Saturday, February 24, 2018

External Interconnection issues

I've been trying to figure out how to interface the Canon P170-DH calculator I bought for its keyboard and printer and the discrete-component implementation of the Intel 4004 CPU. Long ago I decided to replace PC board in the P170 with one of my own design hosting an FPGA.

One of my design goals is that the rebuilt P170 should be able to operate either standalone with the i4004 CPU implemented in its FPGA, or using the discrete-component board stack as the CPU. As a standalone device the design is fairly straight-forward. To interface it to the external CPU it need some sort of external electrical interconnect.

It's resolving the nature of this interconnect that has been blocking my design of the new PC board for the P170.

My plan for mating the P170 with the discrete-component CPU was to emulate everything except the CPU in the calculator FPGA. The i4004 has 14 interface signals, so this would require running the 14 CPU signals plus ground across the interconnect. The most obvious solution was a 16-pin ribbon cable. However I worry about signal integrity.

The fastest of the CPU interface signals are the two clock phases, which the original i4004 ran at between 500 and 741 KHz. However, these are not 50% duty cycle sine waves. Instead, they have active pulse widths of 380 to 480 ns, with rise and fall times of 10 to 50 nanoseconds. A signal with a 10 ns rise time has to be treated as if it's a 100 MHz signal.

A ribbon cable connected so there is a ground on either side of a signal conductor gives a pretty consistent 100 ohm impedance and good behavior up into the hundreds of megahertz with proper termination. That would take care of the signal integrity concerns, while requiring a wider cable. Looking around my workbench I spied a 34-pin flat ribbon cable commonly used to connect floppy disk drives (remember those?). This would allow for a ground between each of the 14 CPU signals, plus a couple for power and some spares. The problem with this idea is that the 34-pin connector is 2 inches wide, which would be hard to mount in the P170 calculator shell. Bummer!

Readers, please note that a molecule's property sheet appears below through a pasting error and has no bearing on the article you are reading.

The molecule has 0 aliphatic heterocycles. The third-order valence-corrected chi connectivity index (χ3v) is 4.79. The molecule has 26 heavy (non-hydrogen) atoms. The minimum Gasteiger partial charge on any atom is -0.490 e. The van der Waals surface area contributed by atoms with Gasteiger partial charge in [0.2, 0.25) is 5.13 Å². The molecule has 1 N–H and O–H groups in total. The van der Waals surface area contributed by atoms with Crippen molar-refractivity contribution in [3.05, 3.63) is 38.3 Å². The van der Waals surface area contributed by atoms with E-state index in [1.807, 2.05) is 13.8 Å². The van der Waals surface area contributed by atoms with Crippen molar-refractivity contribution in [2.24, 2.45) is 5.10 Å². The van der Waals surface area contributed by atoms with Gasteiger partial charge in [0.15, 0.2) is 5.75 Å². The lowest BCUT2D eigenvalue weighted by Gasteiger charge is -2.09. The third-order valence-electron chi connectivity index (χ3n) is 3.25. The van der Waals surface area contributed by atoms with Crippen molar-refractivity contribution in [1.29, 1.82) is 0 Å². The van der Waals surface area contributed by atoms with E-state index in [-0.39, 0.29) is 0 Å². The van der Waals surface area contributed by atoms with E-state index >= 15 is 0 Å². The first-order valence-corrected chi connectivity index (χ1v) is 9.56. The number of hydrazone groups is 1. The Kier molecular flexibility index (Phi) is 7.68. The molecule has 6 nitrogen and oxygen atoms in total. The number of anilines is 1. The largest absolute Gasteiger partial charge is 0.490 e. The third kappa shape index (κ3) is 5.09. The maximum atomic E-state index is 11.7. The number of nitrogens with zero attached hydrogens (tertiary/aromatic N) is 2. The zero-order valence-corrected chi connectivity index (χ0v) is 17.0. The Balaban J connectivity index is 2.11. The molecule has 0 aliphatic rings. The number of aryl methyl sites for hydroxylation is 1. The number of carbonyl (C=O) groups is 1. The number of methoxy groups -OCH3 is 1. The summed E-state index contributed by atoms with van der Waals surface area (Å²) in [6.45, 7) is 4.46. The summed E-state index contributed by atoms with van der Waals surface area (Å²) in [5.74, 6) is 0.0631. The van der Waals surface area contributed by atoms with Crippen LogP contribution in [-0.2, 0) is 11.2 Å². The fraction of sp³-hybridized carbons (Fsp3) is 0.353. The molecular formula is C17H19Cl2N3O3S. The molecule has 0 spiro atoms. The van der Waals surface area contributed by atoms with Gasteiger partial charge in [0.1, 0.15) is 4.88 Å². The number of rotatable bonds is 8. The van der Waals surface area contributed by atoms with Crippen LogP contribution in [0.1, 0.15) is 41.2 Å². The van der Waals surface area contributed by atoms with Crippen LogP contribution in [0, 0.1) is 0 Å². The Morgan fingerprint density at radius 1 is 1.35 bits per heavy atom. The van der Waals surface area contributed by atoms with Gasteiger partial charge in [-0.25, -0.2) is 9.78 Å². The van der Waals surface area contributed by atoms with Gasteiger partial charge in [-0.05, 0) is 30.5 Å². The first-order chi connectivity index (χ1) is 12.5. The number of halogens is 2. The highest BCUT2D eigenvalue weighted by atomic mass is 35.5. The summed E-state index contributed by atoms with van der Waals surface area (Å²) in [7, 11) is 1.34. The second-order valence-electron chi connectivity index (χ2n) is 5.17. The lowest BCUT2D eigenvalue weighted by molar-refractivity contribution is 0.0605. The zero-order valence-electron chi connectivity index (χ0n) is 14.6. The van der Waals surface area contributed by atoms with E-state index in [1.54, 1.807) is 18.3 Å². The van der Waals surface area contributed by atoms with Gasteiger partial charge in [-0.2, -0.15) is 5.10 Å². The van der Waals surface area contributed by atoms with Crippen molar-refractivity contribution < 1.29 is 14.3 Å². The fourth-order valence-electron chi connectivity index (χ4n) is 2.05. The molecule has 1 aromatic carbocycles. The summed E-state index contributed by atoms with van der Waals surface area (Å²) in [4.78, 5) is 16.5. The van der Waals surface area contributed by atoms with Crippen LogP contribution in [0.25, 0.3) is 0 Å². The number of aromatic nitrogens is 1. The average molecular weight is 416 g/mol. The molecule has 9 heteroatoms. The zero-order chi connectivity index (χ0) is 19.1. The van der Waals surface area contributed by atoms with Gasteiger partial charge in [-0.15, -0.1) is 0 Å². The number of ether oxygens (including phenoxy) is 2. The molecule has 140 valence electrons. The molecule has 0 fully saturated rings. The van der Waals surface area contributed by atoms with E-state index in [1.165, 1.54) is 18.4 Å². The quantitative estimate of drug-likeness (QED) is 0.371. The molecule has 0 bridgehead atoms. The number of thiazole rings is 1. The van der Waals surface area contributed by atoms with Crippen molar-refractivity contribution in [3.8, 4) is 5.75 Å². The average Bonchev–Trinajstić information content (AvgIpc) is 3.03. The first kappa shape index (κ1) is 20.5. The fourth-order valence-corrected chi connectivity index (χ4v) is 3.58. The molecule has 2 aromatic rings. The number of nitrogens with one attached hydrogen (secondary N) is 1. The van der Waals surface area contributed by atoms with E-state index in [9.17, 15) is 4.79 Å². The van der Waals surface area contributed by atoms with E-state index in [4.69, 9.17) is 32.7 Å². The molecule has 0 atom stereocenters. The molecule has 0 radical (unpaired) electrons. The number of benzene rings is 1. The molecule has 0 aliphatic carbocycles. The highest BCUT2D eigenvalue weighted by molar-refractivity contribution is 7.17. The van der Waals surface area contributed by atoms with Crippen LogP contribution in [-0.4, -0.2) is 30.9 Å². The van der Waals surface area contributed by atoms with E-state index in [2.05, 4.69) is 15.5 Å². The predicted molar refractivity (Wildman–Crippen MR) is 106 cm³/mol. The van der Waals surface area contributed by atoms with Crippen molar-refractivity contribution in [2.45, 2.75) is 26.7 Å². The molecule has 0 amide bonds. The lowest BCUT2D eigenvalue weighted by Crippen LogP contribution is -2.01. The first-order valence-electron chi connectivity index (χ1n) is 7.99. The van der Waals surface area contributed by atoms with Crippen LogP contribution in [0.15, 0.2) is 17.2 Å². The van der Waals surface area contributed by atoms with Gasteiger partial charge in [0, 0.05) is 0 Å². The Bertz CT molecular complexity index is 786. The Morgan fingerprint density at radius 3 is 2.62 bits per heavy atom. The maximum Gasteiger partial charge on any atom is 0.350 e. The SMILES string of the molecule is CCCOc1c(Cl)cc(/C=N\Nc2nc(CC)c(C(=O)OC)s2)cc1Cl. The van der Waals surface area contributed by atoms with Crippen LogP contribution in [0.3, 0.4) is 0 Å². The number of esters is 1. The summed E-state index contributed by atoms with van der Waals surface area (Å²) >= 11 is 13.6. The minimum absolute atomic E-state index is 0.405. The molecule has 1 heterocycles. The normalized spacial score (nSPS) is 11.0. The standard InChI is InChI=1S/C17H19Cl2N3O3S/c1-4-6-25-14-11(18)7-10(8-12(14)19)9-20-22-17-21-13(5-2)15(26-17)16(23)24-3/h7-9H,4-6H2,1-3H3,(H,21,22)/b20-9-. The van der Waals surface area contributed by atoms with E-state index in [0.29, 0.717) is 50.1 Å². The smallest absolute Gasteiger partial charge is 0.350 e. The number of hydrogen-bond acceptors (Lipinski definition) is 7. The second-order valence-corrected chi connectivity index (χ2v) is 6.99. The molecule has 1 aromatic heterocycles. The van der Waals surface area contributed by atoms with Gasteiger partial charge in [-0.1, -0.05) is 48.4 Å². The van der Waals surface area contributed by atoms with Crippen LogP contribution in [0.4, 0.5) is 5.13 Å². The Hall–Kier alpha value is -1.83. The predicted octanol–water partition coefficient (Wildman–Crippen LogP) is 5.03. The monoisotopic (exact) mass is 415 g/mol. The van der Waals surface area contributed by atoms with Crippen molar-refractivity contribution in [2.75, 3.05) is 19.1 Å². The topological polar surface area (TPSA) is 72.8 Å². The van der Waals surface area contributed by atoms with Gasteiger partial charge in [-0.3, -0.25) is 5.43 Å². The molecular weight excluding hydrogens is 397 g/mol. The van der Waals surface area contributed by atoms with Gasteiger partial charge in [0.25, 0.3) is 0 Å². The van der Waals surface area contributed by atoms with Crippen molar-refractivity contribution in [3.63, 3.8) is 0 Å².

How about a ribbon cable that's wider than 16 conductors but narrower than 34? The non-clock signals transition at most once per cycle, or 250 to 370 KHz, and have 500 ns (max) rise/fall times. 18 conductors would allow for ground pins on either side of the two clock signals but these are scarce: Digikey quotes 7 week lead time, so no thanks! 20 conductors seems to be easily and cheaply available, and a 20-pin connector is about 1.3 inches wide. That's a possibility, but I still need to figure out whether there is room for such a connector in the P170's shell.

My next thought was some sort of high-speed serial interface. Rather than passing all 14 signals across the interface in parallel, I could pass a synchronous clock and a serial data stream in each direction. This would allow for a much smaller connector and reduce the amount of interface electronics I need to jam into the P170's shell. It would require an FPGA on both sides of the interface, but I was already considering adding an FPGA board to the stack to allow debugging of the various boards individually. (My current scheme of using my Digilent S3E Starter board allows only 40 signals to be monitored at any one time, which is insufficient to drive the instruction decode or ALU boards individually.)

What form would this interface take? RS-422 came to mind, as it uses differential signaling for noise immunity and the drivers usually include ESD protection. Chips like the LTC1686 and the SN65HVD76D will push 50 Mbps over each pair in a Cat 5 cable, and you can find Cat 5 cables anywhere. The RJ-45 connector is fairly small and inexpensive. The problem with this is trying to pass the proper signals across the link without disrupting the timing of the i4004 CPU and associated peripherals.

Then it occurred to the that if I'm going to include an FPGA in the CPU board stack, I could emulate the rest of the 141PF circuitry in it and treat the P170 strictly as a peripheral. If I did this, the only traffic across the interconnect toward the P170 would be data to be displayed or printed, and only switch state changes would need to come the other way. This is low-speed data, much like the old PS/2 keyboard interface. I could even use the 6-pin Mini-DIN connector used by the PS/2, which is about a half-inch square. I could probably make do with a Micro-USB connector if I really want to get small, though I wouldn't use USB signaling.

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